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Female criminality is a major issue that is generally viewed as a serious threat to society as a whole. Both crime and criminals have been the focus of attention in today’s society. The crime rate is gradually increasing. Crime has always been seen as a male-dominated activity in India. However, now, this concept of male-centric behavior has been debunked. Men and women commit criminal activities as a result of tensions, anger, jealousy, enmity, and hatred. They are involved in a variety of nefarious acts. This movement is primarily due to shifting societal norms and standards, which result in the complexity of existence individually or collectively.

Because of its impacts on the family, children’s upbringing, and society as a whole, women’s criminality is a serious societal problem with the potential to become a big crisis. Women and crime have become a hot topic in the professions of social work, sociology, criminology, and law in recent years.

Women’s criminal behavior has been a neglected subject of study for a long time. The woman has always been the foundation of the family and society as a whole, according to history. Women have been regarded as defenders of social standards, traditions, conventions, morality, and family harmony since the dawn of civilization.

Every religion has elevated women to a place of honor. The initial concern of the author was that why the woman, who has long been considered as the cornerstone of every family and spiritual faith, and without whose blessings the process of pumping new life into humankind cannot be completed, has gone astray and entered the crime scene, and it is this that has attracted the researcher’s interest in the topic of “Criminality among Women.”

Women perpetrate crimes such as dacoit, robbery, theft, kidnapping, abduction, pickpocketing, chain or watch snatching, cheating, counterfeiting, and drug trafficking. Women who engage in such criminal behavior are more likely to exploit the laws designed to protect them.


Until the late 1960s, feminist criminology was thought to be a male-dominated discipline of study, with men investigating and researching male criminality. Only a passing mention of female criminality was made, but since the rise in female criminality in the late 1950s and 1960s, the focus has shifted to biological determinants rather than social and mental distinctions between females and males at the same time, female criminology was on the rise, which coincided with the entrance of the second phase of feminist and feminism viewpoints, which have significantly added to our understanding of crime and deviance in recent years.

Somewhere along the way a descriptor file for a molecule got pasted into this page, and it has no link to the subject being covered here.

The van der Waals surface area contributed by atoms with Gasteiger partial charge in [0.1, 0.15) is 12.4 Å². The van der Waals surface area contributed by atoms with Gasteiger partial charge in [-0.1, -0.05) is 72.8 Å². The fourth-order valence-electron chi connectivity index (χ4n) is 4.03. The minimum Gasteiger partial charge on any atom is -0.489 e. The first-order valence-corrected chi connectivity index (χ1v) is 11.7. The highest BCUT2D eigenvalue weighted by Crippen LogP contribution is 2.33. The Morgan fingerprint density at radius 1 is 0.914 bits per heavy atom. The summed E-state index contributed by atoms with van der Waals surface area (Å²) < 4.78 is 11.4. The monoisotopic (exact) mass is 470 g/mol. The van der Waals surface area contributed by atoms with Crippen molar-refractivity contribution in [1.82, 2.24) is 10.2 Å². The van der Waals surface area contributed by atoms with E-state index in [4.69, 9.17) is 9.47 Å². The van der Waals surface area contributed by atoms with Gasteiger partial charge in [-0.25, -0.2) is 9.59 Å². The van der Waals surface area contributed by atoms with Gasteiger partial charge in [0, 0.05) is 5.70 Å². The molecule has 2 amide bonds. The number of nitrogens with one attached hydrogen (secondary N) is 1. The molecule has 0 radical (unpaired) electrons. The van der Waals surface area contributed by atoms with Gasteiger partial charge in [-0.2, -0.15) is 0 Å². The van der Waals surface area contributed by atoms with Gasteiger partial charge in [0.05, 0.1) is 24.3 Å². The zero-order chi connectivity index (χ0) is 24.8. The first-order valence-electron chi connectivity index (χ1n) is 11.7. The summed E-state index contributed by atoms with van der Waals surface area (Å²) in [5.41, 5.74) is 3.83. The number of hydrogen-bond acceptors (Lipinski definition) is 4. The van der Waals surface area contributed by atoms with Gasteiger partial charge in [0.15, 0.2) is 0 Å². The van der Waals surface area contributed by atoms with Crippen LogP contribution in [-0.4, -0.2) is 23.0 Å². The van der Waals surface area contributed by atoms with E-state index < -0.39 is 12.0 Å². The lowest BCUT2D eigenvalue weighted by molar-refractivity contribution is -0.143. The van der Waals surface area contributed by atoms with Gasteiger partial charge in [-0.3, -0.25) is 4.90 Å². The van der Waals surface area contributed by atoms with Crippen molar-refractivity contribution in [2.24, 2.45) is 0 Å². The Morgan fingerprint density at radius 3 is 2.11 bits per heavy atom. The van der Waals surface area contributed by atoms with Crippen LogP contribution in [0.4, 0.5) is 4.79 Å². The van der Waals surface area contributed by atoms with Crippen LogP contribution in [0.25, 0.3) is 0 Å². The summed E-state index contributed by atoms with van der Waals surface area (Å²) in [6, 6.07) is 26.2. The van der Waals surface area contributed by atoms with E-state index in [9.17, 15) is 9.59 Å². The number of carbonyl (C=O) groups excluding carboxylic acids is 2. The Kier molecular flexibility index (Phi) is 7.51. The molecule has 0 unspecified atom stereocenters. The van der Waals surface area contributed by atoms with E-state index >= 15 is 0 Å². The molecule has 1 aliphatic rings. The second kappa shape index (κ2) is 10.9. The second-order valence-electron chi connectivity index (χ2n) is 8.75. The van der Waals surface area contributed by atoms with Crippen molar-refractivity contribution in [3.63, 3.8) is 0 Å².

Before the development of second-wave feminism, informal and official social restrictions were one of the methods used to reduce crime. This was due to women’s social expectations to remain in home domains, to serve as a wife and mother, providing emotional support to the family, and performing domestic tasks such as housework. Women would not have enough legitimate opportunities to find work, earn money, and create a career as a result of these factors. Illegitimate features of this include engaging in illegal and deviant actions. Following the end of World War II, many societal changes occurred. Women became bolder and began to speak out about their challenges and dissatisfaction with being forced into the traditional role of a housewife Women began to work outside the home, inspiring other women to follow suit, and a social shift was unavoidable. This gave them autonomy, which can also be referred to as liberalization. There are two sides to every coin, and this gave women several opportunities to engage in criminal activities such as crime.

Because of their empowerment and self-confidence, women challenged established expectations of male and female behavior, including criminal aspects. Women were stretched out as a result of social changes in marriages and couples, as well as discrimination, especially because women were supposed to take care of home, family, and children. The ideology of being independent and stop depending on their partners for small wants was the impact on liberalization and hence leads to female criminality.